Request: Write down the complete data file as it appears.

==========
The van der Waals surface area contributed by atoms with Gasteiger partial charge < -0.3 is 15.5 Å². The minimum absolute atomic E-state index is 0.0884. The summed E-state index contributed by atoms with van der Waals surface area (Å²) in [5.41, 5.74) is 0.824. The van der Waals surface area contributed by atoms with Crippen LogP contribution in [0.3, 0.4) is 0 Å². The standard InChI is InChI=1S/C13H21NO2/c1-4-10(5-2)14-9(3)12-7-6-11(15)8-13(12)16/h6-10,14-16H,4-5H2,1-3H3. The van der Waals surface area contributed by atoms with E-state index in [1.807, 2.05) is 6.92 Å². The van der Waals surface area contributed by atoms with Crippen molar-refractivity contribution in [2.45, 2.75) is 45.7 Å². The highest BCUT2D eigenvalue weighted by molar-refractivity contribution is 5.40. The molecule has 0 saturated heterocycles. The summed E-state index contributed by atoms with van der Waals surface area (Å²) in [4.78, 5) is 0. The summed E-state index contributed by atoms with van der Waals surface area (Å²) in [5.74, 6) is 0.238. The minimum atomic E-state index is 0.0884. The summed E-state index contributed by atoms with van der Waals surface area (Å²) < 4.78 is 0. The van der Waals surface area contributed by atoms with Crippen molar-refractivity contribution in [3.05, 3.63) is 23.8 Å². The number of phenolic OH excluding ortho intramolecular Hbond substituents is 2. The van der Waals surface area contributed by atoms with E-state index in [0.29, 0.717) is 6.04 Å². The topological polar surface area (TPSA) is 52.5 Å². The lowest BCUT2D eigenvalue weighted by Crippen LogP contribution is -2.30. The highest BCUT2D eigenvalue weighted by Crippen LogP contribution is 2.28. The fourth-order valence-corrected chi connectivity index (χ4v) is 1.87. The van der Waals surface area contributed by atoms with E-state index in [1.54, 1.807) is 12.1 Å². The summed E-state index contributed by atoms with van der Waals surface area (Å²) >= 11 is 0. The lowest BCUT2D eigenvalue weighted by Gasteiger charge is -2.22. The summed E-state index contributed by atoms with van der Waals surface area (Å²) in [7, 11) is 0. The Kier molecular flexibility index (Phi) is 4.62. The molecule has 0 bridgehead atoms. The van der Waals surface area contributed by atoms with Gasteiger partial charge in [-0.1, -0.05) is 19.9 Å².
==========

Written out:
The van der Waals surface area contributed by atoms with Gasteiger partial charge < -0.3 is 15.5 Å². The minimum absolute atomic E-state index is 0.0884. The summed E-state index contributed by atoms with van der Waals surface area (Å²) in [5.41, 5.74) is 0.824. The van der Waals surface area contributed by atoms with Crippen LogP contribution in [0.3, 0.4) is 0 Å². The standard InChI is InChI=1S/C13H21NO2/c1-4-10(5-2)14-9(3)12-7-6-11(15)8-13(12)16/h6-10,14-16H,4-5H2,1-3H3. The van der Waals surface area contributed by atoms with E-state index in [1.807, 2.05) is 6.92 Å². The van der Waals surface area contributed by atoms with Crippen molar-refractivity contribution in [2.45, 2.75) is 45.7 Å². The highest BCUT2D eigenvalue weighted by molar-refractivity contribution is 5.40. The molecule has 0 saturated heterocycles. The summed E-state index contributed by atoms with van der Waals surface area (Å²) in [4.78, 5) is 0. The summed E-state index contributed by atoms with van der Waals surface area (Å²) in [5.74, 6) is 0.238. The minimum atomic E-state index is 0.0884. The summed E-state index contributed by atoms with van der Waals surface area (Å²) < 4.78 is 0. The van der Waals surface area contributed by atoms with Crippen molar-refractivity contribution in [3.05, 3.63) is 23.8 Å². The number of phenolic OH excluding ortho intramolecular Hbond substituents is 2. The van der Waals surface area contributed by atoms with E-state index in [0.29, 0.717) is 6.04 Å². The topological polar surface area (TPSA) is 52.5 Å². The lowest BCUT2D eigenvalue weighted by Crippen LogP contribution is -2.30. The highest BCUT2D eigenvalue weighted by Crippen LogP contribution is 2.28. The fourth-order valence-corrected chi connectivity index (χ4v) is 1.87. The van der Waals surface area contributed by atoms with E-state index in [1.54, 1.807) is 12.1 Å². The summed E-state index contributed by atoms with van der Waals surface area (Å²) >= 11 is 0. The lowest BCUT2D eigenvalue weighted by Gasteiger charge is -2.22. The summed E-state index contributed by atoms with van der Waals surface area (Å²) in [7, 11) is 0. The Kier molecular flexibility index (Phi) is 4.62. The molecule has 0 bridgehead atoms. The van der Waals surface area contributed by atoms with Gasteiger partial charge in [-0.1, -0.05) is 19.9 Å².